We're in the midst of Adele euphoria. Her third album is less than 24 hours away from release, with the music industry waiting on tenterhooks to see if she can continue the outstanding run of her first two albums '19' and '21'.
- Adele's New Album '25' Leaks Online
- Adele Drops A Very, Very Big Second Song From New Album
- Adele Explains Why There Are No References To Her Son On '25'
London's biggest-voiced diva has already broken records with the first single 'Hello', followed by this week's treat of a live version of 'When We Were Young', so the bar has been set high. Ahead of the rest of the world jumping on the new album tomorrow, music critics have been treated to the first listens, and offered their thoughts accordingly. So what's their verdict? Another Olympic-sized stomper, or proof that noone's THAT good for ever? Here's our roundup of the first reviews to land on the page...
Huffington Post UK:
Fans of her first two albums '19' and '21' won't be disappointed, but there is plenty here to win over new fans too (if there's anyone left on the planet who doesn't actually own an Adele album yet).
Unsurprisingly, '25' is a highly polished set of songs, mixing big, bold production with stripped back moments. Yes, some of it is a tad predictable, but at the centre of it all is THAT voice, which has never sounded better.
For the most part, 25 sticks close to the formula of the best-known tracks on its predecessor. But the fact that she often ends up addressing a topic that’s already been fairly thoroughly addressed is a problem... Adele understands that less is usually more – but something is missing from them. The rawness, the emotional edge that was part of 21’s appeal is noticeable by its absence, replaced by what sounds less like closure and reconciliation than a certain pass-aggy bent... They’re not bad songs as such, but they feel slightly ordinary, distinguished only by her voice, a state of affairs compounded by the fact that the album largely proceeds at the same, fairly glacial pace. 25’s best moments come when someone pushes Adele – or Adele pushes herself – beyond just recreating former glories.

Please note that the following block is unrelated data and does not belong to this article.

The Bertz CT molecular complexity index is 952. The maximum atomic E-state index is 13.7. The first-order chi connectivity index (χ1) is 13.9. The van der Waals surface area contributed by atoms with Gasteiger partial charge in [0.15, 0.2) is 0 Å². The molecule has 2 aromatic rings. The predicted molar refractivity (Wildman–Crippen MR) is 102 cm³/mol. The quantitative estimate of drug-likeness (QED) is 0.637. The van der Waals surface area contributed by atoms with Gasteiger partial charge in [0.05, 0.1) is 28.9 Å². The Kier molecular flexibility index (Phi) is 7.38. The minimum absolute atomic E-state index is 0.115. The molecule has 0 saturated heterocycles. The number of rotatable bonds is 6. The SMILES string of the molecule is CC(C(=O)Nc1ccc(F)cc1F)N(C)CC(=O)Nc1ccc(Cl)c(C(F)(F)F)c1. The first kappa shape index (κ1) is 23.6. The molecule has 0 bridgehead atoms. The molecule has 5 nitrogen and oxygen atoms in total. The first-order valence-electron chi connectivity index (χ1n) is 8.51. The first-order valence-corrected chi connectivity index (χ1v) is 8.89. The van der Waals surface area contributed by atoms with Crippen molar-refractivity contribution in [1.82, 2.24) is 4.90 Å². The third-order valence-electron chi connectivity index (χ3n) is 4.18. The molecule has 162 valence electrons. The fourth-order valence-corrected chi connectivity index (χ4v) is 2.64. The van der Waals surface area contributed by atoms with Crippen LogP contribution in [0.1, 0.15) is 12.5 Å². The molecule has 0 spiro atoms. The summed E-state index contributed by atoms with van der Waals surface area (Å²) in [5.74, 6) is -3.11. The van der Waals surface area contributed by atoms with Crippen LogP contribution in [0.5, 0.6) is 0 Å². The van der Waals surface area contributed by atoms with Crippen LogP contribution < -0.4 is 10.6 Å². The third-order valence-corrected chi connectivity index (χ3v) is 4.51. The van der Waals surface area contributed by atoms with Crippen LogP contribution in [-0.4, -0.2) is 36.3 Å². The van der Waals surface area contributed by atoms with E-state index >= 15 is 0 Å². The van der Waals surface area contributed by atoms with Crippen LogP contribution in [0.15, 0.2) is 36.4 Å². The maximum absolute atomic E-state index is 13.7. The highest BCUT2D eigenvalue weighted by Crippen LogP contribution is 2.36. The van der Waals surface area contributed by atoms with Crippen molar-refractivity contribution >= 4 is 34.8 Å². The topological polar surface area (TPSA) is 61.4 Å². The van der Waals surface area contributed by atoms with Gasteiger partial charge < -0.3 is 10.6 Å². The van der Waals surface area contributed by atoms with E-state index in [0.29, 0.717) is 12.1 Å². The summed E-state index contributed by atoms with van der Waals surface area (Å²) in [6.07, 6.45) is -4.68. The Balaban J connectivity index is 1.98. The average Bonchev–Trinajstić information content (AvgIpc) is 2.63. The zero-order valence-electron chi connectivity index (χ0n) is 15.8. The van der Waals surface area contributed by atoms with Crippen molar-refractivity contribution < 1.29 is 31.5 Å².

As both titles suggest, the theme of regretful reminiscence dominates the album in the autobiographical manner demanded these days of every R&B don and diva. There are isolated moments of musical intrigue scattered here and there through the album... But as 25 continues, it’s gradually swamped by the kind of dreary piano ballads that are Adele’s fall-back position.
No stars listed. On first listen '25' does not disappoint. If anything, it’s got bonus pop songs she didn’t have to do, but she’s done them with class. And if you want the Adele of Someone Like You, Love in the Dark should push all the right buttons.
Covering much of the same kind of musical and emotional terrain, '25' is certainly the equal of its predecessor. What it sacrifices in youthful rawness it makes up in maturity and sheer class... '25' is crammed top to bottom with perfectly formed songs – elegantly flowing melodies, direct and truthful lyrics and richly textured production – all sung as if her life depends on it... Musically, she stands squarely in the middle of the road, and it is only her earthy personality and soulful honesty that lends her any kind of cutting edge. But it would be churlish to carp when pop doesn’t come much more perfect than this. The beauty of Adele’s singing is how effortless it is. There’s real joy in her vocal, even when she is grappling with private pain. She loves to sing, and the world loves to hear her.
So there you have it. Has any of this influenced whether you'll be parting with your pennies? Thought not And just in case you need to hear some of the tracks yourself before forking out, Adele will performing some new music - and old, phew! - on a BBC Special with Graham Norton on Friday evening on BBC1.